Veteran ID cards have a big commercial logo on back; whaddya think?

Jonathan Kaupanger
July 06, 2018 - 11:42 am

Photo by Department of Veterans Affairs


Almost three years after promised, the Veterans ID Card Act of 2015 is a reality.  Over 10,000 of the new ID cards are finally in the hands of veterans, but some are not happy because of the big Office Depot logo on the cards.

“I think that’s tacky commercialization,” said Val, an Air Force veteran.  “I can recognize the fiscal side of the decision, but still believe it’s tacky.”

Having a partner to help pay for something isn’t new at VA.  In 2016, the CHIP-IN for Vets Act was passed which let companies in local communities help by either donating land or with construction costs.  The first example of a new VA facility built with commercial underwriting is the $86 million Omaha VA Medical Center.  VA had $56 million set aside for this facility but a local company is responsible for the remaining $30 million.

“It is the unfortunate way of the world these days,” said Army veteran Angela.  “Everything is sponsored, from commercial breaks to stadiums to cars and people.  I don’t think it’s a horrible idea especially if there’s no funding for it.”

Congress didn’t actually provide funding for the cards, but they did create a way for the VA to pay for the cards.  The law states, “The Secretary shall charge a fee to each veteran who receives an identification card issued under this section, including a replacement identification card.” It allows the VA secretary to charge veterans enough to cover the cost of producing the cards, including “any additional equipment or personnel required to carry out this section.”

In other words: you're paying for it.  Unless. 

The idea to partner on these cards was presented to Office Depot.  VA hasn’t said how much the cards are costing Office Depot, but the company is covering the cost of printing and mailing through 2020.

In an interview with North County Public Radio Congressman Vern Buchanan (R-FL), a sponsor of the 2015 law, said that the partnership is saving money for veterans.  “It’s not a big logo or anything,” Buchanan said.  “They’re really picking up a lot of the cost.  So it’s no cost to the taxpayer, no cost to the veteran.  So I think at the end of the day, it’s a good tradeoff.”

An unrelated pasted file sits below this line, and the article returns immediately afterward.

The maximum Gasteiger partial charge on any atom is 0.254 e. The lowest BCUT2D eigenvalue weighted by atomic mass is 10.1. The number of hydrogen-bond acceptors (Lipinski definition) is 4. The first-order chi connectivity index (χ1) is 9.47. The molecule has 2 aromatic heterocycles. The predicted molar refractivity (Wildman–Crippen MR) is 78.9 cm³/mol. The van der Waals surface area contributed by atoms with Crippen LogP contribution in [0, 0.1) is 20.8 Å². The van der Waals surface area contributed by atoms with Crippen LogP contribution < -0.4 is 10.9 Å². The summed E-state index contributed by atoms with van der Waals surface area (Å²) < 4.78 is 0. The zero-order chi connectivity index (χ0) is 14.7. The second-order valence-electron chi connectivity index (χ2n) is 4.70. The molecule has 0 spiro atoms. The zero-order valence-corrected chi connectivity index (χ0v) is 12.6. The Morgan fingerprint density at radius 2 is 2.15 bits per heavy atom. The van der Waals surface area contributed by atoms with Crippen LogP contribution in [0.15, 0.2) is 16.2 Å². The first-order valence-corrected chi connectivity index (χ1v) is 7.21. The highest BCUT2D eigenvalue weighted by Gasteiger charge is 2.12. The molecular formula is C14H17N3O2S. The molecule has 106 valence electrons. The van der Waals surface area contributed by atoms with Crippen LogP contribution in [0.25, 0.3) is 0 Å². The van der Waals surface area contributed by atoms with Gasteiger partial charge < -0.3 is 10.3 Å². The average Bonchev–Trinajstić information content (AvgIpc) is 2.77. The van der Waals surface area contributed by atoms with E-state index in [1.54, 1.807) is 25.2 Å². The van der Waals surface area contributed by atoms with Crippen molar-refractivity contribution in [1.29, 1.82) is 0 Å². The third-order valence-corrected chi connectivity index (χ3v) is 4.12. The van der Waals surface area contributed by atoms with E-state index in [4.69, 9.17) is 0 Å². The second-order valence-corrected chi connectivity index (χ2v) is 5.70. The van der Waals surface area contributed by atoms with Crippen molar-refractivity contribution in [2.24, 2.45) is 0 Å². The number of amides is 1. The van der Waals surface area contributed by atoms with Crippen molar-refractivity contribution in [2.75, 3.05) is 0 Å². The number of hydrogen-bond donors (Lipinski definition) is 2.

Chris, a Navy veteran said, “It doesn’t bother me one way or the other, but the logo should be on the back of the card and smaller than the VA logo.”

“Unfortunately, my comments are probably on the naïve side when it comes to how things get paid for in D.C.,” said Navy vet Greg, before adding, “I’d still like the Swoosh on an aircraft carrier... ‘This ass kickin’ brought to you by Nike!’”

The cards were meant to be mailed last year, but the process was ripe with problems.  The VA’s website for the cards crashed due to demand in December.  Then VA stopped the process until January, then again in March there was another delay in distribution.  More than 15,000 veterans have been approved for the new cards and VA is sifting through another 72,000 applications.

You can apply for your new Veteran ID Card through and clicking on “Apply for a printed veteran ID Card” at the bottom of the page. 

“I think it’s fortunate that Office Depot stepped up to print and ship the cards for vets,” said Mike, also a Navy Veteran.  “It’s a sad state of affairs when our government orders something to be done, but fails to provide funding for it.  They should have their logo on the card.  It will be a constant reminder that big business stepped up when our elected officials did not.”

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